Wednesday, March 6, 2013

sinkhole tragedy

In the past I have used the title of "Good News, Bad News" when I write about sinkholes.   The "Bad News" is that a sinkhole opened somewhere in someone's front yard.   The "Good News" is that it wasn't my front yard.   But in this sinkhole there is no "Good News" because it involved a fatality.   I am shocked.   I didn't think that people died in sinkholes.   We have sinkholes open up in people's yards from time-to-time here in Central Florida but no one gets hurt.   This is the first one that I am aware that had a fatality.   Where was this sinkhole?   It was at 240 Faithway Drive, Seffner, Florida which is about 15 miles east of Tampa, Florida.   It is also 73 miles southwest of Orlando, Florida.   Seffner is located where the purple dot is in the lower left corner of the picture below.
It was 11:00 pm on Friday, March 1 and Jeffrey Bush was in bed when a huge hole opened up under his bed.   
A hole?   How can a hole open up under the bed?   This is the stuff that nightmares are made of.    But with a loud crash the cement floor, the dresser, the bed, and Jeffrey sunk down into the hole.  
Jeffrey’s screams for help were heard by his brother, Jeremy Bush.  
Jeremy ran to Jeffrey’s bedroom and what he saw was a large hole with Jeffrey’s bed in it.   Jeffrey was screaming for Jeremy to help him.   Jeffrey was still alive.   Jeremy jumped into the hole and tried to help his brother but couldn’t.    Now Jeremy was also stuck in the hole and couldn’t get out.   Jeremy was a real-life hero to jump into a sink-hole as the dirt was going down the hole making the hole even deeper.   I take my hat off to Jeremy for his bravery and devotion to his brother.
A police officer, Douglas Duval arrived at the house in response to a 911 call by a family member.    When the police officer entered the bedroom and looked into the hole he could see Jeremy Bush trying to get out of the hole.   He also saw a bed and a dresser in the hole.   Everything in the hole was sinking.  Officer Duval reached into the hole and helped Jeremy Bush get out of the hole.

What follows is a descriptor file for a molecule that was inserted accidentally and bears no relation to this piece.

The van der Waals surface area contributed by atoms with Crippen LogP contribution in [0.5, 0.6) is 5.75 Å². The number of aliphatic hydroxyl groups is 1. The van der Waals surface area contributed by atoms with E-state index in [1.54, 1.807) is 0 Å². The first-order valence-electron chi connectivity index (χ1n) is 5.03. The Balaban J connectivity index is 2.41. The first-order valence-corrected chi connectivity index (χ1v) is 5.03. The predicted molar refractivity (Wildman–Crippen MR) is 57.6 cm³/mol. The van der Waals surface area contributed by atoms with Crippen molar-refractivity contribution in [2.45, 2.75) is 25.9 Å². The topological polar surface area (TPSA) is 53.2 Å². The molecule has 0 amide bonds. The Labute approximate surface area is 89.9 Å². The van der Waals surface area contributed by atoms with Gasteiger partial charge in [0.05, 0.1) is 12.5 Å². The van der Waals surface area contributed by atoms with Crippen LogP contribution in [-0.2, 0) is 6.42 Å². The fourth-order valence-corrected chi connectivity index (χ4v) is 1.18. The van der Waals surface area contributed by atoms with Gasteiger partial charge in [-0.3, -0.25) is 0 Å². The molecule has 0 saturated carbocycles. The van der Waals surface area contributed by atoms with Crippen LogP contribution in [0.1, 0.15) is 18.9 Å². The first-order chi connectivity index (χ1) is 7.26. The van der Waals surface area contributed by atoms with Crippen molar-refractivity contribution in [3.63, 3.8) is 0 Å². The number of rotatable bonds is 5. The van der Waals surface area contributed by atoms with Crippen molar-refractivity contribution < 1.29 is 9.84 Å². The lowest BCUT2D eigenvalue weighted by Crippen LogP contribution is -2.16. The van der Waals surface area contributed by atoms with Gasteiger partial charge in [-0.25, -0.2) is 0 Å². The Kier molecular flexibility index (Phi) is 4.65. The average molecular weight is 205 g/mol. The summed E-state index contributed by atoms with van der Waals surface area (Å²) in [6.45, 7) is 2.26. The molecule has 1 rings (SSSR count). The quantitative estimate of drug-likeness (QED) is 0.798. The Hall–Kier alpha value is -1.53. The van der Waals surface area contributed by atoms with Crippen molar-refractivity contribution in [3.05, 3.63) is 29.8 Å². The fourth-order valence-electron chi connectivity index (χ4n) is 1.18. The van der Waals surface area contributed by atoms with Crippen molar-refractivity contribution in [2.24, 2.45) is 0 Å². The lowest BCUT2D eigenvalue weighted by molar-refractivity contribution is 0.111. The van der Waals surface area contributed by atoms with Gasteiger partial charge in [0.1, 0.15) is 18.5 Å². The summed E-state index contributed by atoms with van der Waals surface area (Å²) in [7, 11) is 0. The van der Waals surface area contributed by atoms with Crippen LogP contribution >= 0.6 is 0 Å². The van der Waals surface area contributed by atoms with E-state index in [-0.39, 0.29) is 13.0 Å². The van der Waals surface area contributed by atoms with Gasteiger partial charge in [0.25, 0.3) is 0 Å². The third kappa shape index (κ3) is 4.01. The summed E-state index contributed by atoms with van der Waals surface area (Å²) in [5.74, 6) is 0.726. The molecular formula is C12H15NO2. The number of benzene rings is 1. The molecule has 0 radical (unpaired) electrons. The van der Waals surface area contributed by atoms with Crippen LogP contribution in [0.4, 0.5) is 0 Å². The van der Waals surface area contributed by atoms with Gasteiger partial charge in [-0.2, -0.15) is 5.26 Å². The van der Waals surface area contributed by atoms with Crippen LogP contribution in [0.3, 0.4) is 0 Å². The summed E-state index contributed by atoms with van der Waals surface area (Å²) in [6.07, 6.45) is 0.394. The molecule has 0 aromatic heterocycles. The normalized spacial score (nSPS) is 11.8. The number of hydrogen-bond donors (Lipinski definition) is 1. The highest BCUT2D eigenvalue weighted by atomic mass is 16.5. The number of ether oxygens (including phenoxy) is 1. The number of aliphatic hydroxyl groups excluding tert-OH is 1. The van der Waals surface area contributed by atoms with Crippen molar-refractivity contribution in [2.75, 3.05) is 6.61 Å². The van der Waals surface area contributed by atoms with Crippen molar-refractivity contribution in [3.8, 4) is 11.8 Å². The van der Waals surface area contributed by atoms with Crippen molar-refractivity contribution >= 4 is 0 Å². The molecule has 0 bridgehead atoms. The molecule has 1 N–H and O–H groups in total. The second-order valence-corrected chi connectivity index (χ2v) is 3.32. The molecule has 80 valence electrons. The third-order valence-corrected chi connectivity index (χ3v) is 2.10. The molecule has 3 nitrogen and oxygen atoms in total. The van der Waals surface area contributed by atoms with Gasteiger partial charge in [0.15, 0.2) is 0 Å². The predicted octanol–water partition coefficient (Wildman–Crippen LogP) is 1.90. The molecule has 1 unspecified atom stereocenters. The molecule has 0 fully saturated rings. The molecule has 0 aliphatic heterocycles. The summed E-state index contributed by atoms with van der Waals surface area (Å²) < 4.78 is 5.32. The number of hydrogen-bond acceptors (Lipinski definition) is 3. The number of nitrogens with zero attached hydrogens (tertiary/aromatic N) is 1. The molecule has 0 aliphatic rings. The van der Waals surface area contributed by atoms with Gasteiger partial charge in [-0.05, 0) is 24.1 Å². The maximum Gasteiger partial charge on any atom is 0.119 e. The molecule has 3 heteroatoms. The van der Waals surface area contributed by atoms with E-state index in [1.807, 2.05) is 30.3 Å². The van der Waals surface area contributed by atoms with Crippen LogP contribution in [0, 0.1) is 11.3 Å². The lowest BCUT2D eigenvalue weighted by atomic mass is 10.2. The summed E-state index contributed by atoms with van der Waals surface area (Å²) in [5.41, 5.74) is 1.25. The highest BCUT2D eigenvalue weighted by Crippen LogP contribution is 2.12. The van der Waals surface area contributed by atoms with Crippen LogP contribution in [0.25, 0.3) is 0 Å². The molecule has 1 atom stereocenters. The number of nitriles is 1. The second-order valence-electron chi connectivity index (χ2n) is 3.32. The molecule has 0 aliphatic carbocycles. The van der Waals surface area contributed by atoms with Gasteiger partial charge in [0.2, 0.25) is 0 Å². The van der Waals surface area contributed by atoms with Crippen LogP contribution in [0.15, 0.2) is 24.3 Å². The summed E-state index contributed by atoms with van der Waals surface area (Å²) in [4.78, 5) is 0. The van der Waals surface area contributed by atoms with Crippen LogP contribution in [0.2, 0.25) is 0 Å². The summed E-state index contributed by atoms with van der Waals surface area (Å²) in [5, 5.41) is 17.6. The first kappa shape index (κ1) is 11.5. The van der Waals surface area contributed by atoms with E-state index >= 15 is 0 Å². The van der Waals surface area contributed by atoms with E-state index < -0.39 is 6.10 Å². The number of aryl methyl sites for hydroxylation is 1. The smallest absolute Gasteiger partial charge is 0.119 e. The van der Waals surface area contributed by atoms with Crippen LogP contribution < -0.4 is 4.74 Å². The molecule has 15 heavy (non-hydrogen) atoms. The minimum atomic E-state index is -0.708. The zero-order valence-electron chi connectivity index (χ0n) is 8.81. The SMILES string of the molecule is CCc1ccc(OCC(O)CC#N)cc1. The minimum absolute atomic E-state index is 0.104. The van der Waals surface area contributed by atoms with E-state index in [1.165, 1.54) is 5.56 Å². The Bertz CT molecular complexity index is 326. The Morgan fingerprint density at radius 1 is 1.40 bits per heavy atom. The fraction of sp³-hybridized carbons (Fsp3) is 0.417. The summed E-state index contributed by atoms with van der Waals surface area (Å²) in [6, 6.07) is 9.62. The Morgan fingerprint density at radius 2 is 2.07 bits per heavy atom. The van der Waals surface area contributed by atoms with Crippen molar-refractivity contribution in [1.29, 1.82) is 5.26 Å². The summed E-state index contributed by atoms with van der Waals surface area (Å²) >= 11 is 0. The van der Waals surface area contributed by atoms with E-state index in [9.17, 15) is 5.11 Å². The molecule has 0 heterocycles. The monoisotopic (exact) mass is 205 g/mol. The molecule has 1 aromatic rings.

The hole sunk to a depth of 60 feet and was about 30 feet in diameter.   But what about Jeffrey Bush?   He could no longer be seen.   Emergency responders came but it was deemed unsafe to have rescue personnel go down a 60 foot deep hole because of the danger of the sides of the hole collapsing.   A camera and a sensitive microphone were lowered into the hole but no sign of life was detected.    Anyone going near the house had to wear a safety harness with a rope tether.
The rope was held by a firefighter.
On Saturday, the ground was studied with ground penetrating radar and it still seemed that the hole was just too unstable to send someone down into the hole.   It was felt that Jeffrey was no longer alive and it would be another tragedy to have the hole collapse on people who would be trying to recover Jeffries body.   It had to have been a tough call to make.   The house was razed to the ground and the debris taken away.
It had to be tough on the family to see their house end up piece-by-piece in a dumpster.   The owner had sinkhole insurance which was fortunate but when you live in a house for a long time there are so many memories.   Over the course of a few days the house was cleared as it had never existed, the hole filled with gravel from dump trucks and now the site looks like an empty lot.  
His brother leaves a memorial of flowers to his brother at the site.
At the age of 36 Jeffrey Bush died too soon and too young.    His family will remember him always, especially at Christmas time.
Live each day to the fullest because you just never know when tragedy will strike.    Lew

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